asked the Home Secretary whether he is satisfied that the work being performed by a detainee under Regulation 18B in Brixton Prison is not of a penal nature; on what grounds 3s. a week can be considered adequate remuneration for the work of a man who has been convicted of no offence; and for what reason such inadequate pay as 6d. a day is given to women detainees working in Holloway Prison, which rate of remuneration, allowing for board and lodging, is much less than that which can be earned by a domestic servant.
I do not think that any useful work which is voluntarily undertaken can properly be described as of a penal nature. Such work is rather an alleviation of the conditions of confinement. As regards remuneration, the cost to the public of accommodating, maintaining and guarding these people would exceed the value of their labour even if they worked with energy and application, and while it is right that some payment should be made as an inducement and a reward to those who choose to work, I do not think that the taxpayers in addition to providing for the maintenance and custody of persons detained under this Regulation could properly be expected to pay them wages at rates comparable with those earned by free workers who have to keep themselves.
Does the right hon. Gentleman consider that the sewing of mail bags, which is usually work given to convicts, is not of a penal nature suitable for detainees convicted under 18B?
Most of them do not wish to work, and the hon. Gentleman is misrepresenting the position when he says mail bags are the only thing. It is peculiar to a small minority in prison.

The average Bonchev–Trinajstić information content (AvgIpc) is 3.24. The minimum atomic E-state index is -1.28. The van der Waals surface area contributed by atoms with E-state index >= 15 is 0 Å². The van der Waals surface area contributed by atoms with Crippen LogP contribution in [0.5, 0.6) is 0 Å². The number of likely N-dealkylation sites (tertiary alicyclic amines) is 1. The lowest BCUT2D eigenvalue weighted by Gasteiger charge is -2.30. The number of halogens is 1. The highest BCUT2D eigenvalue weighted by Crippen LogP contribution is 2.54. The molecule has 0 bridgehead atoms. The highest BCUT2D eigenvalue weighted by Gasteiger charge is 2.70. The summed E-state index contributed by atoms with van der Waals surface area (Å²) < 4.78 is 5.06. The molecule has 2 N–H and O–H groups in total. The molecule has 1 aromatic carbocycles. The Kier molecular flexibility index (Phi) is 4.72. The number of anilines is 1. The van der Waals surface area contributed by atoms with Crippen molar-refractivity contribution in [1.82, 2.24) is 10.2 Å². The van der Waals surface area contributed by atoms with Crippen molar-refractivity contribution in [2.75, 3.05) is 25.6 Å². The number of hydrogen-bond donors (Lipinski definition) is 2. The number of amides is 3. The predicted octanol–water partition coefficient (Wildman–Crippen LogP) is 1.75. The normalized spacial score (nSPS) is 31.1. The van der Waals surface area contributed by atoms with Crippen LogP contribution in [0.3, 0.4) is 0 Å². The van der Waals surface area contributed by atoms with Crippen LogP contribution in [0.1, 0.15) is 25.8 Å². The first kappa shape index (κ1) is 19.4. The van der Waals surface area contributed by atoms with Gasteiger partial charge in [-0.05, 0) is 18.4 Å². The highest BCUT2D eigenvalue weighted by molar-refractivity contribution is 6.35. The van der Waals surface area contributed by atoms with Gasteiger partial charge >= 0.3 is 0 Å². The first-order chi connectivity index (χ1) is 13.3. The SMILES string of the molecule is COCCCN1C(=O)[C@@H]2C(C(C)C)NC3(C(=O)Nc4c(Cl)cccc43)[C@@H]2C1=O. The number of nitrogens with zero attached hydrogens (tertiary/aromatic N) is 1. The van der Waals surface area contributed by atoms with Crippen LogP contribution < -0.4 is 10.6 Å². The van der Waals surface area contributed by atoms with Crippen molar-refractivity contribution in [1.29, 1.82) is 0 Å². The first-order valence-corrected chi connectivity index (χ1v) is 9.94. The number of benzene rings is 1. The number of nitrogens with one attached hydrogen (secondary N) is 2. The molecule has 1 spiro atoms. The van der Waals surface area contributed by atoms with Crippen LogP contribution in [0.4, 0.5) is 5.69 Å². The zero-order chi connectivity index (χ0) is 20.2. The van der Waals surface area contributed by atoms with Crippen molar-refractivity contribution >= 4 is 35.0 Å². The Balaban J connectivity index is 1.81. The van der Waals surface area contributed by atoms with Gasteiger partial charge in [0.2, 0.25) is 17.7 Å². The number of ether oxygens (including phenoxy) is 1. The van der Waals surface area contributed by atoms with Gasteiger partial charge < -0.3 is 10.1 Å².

Will the right hon. Gentleman look sympathetically into what appears to be a differentiation between these people and internees, aliens and others? The latter are allowed to earn money, and these people apparently are not.
The noble Lord is not aware that some of them are paid money. The circumstances are bound to be somewhat different, but there is no lack of sympathy with the points that he has raised.
If my hon. Friend is thinking of persons having scientific and professional qualifications, I regret that it is not practicable to provide work for which they are qualified, but as I explained in my reply on nth June to the hon. Member for the Combined English Universities (Mr. E. Harvey), various forms of suitable employment are available for those who are willing to undertake work.
Is my right hon. Friend aware that work is provided in most of our prisons in the making of mattresses for women soldiers and hammocks for sailors, and can he extend the facilities to the friends of the hon. Gentleman opposite?
I have been anxious that everything possible shall be done to develop educational facilities for persons in detention, but experience has shown that if such schemes are to be successful it is better that the initiative should be with the internees themselves who claim that qualified lecturers and teachers can be found amongst their own number. Classes are held by those with the requisite qualifications, and a special hour has been set aside for classes and study. Books and other equipment are provided. As regards the teaching of trades, the number who could be relied on to take continuous instruction in any particular trade is not such as to justify the installation of expensive machinery or tools or the provision of special instructors, but for the women there are opportunities of instruction in dressmaking and in handicrafts including weaving.